In Brigitte Berman's latest docu-biopic, 'Hugh Hefner: Playboy, Activist, and Rebel,' we see a side of Hefner that is often drowned out by tabloids, celeb gossip mags, and the relentless cycle of tawdry talk. This is a man who fought for civil rights in the '60s, brought many black musicians into the limelight, sought more lenient marijuana laws, and worked to change the often-uptight sexual mores of mainstream America, back in a time when these things simply weren't talked about.
Moviefone sat down to talk with the cultural icon about the film, his enduring image, and the continuing racial and sexual divides in American society. Hugh Hefner is a serious man. Really. Most of us imagine him as this swinging playboy who jumps from woman to woman, living lavishly off the proceeds from his Playboy empire, even at the age of 84. In reality, while Hefner undoubtedly knows how to live large, he is also actively engaged in the world around him, particularly in politics, activism and the glossy sphere of Hollywood. (Who do you think saved the Hollywood sign -- twice?).
In Brigitte Berman's latest docu-biopic, 'Hugh Hefner: Playboy, Activist, and Rebel,' we see a side of Hefner that is often drowned out by tabloids, celeb gossip mags and the relentless cycle of tawdry talk. This is a man who fought for civil rights in the '60s, brought many African-American musicians into the limelight, sought more lenient marijuana laws and worked to change the often-uptight sexual mores of mainstream America, back in a time when these things simply weren't talked about.
Moviefone sat down to talk with the cultural icon about the film, his enduring image, and the continuing racial and sexual divides in American society.
After screening the film, I have to say your accomplishments are amazing, almost as if you've lived several different lives. Does it ever feel that way for you?
[Laughs] I've lived long enough, so... I wouldn't say I've lived several lives. But maybe I have! In the middle of it all, I disappeared into a marriage for 10 years, so there's that life.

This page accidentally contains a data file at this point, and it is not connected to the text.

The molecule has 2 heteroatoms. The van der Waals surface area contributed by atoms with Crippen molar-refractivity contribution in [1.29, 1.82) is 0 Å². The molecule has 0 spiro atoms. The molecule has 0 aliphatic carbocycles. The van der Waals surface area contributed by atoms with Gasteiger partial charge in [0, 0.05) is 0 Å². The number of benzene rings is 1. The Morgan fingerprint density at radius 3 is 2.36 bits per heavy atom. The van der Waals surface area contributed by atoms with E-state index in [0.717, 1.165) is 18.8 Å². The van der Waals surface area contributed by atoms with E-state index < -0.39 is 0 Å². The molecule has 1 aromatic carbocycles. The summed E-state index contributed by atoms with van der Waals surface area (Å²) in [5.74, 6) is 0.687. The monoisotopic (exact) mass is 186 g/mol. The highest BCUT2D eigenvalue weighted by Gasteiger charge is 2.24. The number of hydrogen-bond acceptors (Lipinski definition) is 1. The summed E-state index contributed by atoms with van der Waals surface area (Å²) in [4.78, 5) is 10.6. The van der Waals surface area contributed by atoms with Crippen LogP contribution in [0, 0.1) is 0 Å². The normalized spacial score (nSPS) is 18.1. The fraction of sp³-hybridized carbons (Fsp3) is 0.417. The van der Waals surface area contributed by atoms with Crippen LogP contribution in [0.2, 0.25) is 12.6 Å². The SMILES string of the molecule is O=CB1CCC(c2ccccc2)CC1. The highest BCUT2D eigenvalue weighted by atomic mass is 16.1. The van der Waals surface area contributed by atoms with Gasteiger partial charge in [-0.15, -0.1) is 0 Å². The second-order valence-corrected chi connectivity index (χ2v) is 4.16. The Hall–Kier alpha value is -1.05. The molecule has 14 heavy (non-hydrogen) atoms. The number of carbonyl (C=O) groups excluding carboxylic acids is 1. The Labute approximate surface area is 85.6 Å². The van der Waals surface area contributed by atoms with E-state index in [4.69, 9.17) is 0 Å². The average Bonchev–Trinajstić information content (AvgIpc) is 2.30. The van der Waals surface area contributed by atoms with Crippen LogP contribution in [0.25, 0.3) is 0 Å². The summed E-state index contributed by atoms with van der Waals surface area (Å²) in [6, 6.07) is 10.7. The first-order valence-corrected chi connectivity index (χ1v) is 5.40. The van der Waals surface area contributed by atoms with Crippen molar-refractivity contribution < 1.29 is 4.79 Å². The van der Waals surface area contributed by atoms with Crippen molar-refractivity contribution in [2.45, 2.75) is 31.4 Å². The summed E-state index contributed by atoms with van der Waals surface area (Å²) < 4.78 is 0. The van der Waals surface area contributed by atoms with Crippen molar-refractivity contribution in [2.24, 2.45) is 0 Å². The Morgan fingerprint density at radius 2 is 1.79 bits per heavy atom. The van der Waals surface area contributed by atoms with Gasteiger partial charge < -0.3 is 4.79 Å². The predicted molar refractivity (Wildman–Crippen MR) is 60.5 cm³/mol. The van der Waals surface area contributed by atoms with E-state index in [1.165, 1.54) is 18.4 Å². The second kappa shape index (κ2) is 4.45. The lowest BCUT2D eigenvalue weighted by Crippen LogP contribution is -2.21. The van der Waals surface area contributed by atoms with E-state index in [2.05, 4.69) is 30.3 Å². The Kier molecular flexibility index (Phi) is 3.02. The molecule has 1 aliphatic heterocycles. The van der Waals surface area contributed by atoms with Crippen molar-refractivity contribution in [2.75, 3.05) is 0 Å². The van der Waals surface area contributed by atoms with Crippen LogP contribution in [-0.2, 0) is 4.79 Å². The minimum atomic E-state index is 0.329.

Most people of my generation (and younger) have virtually no idea about your past. Are you hoping that this film will change that and open people's eyes to the real Hugh Hefner?
Well, it certainly seems to be turning out that way. I had not anticipated this at all, quite frankly, when Brigitte approached me with the idea. I met her originally when she did the Academy Award-winning documentary on Artie Shaw, and I'm a big fan of his. It turned out she also did a documentary on Bix Beiderbecke, and I'm a gigantic fan of that iconic coronet player.
So we became friends, and when she suggested doing this film, it seemed like a nice idea. I didn't realize that it would receive such a remarkable response. It's very satisfying, and I truly hope that, yes, it opens people's eyes.
How did you feel when you first saw the film?
I was impressed. I saw a much longer version originally; I think it was just under three hours. But I thought it was good at any length.
I spoke with Ms. Berman this morning, and she said the original was actually seven hours!
You have to admit, you're hard to encapsulate.
Well, that. And also -- others have used this expression -- for a good filmmaker, editing down is like killing your children. To get a better final version, you have to give up some very good things.
At any point were you trepidatious about the film being made?
No, I trusted her. [Laughs] Although she did have those naysayers in there. I said, "What are those people doing in there?" [Laughs]
I guess you have to show both sides, and there weren't really that many naysayers in the film. You eventually got Mike Wallace over on your side, too!
That is really one of the delicious touches in the film. It's very candid about his initial reaction to me and how he came around. Eventually -- and I don't think this is anywhere in the film -- he did an interview for Playboy and did some work for us. As he pointed out, he trusted me. I'm an honest man.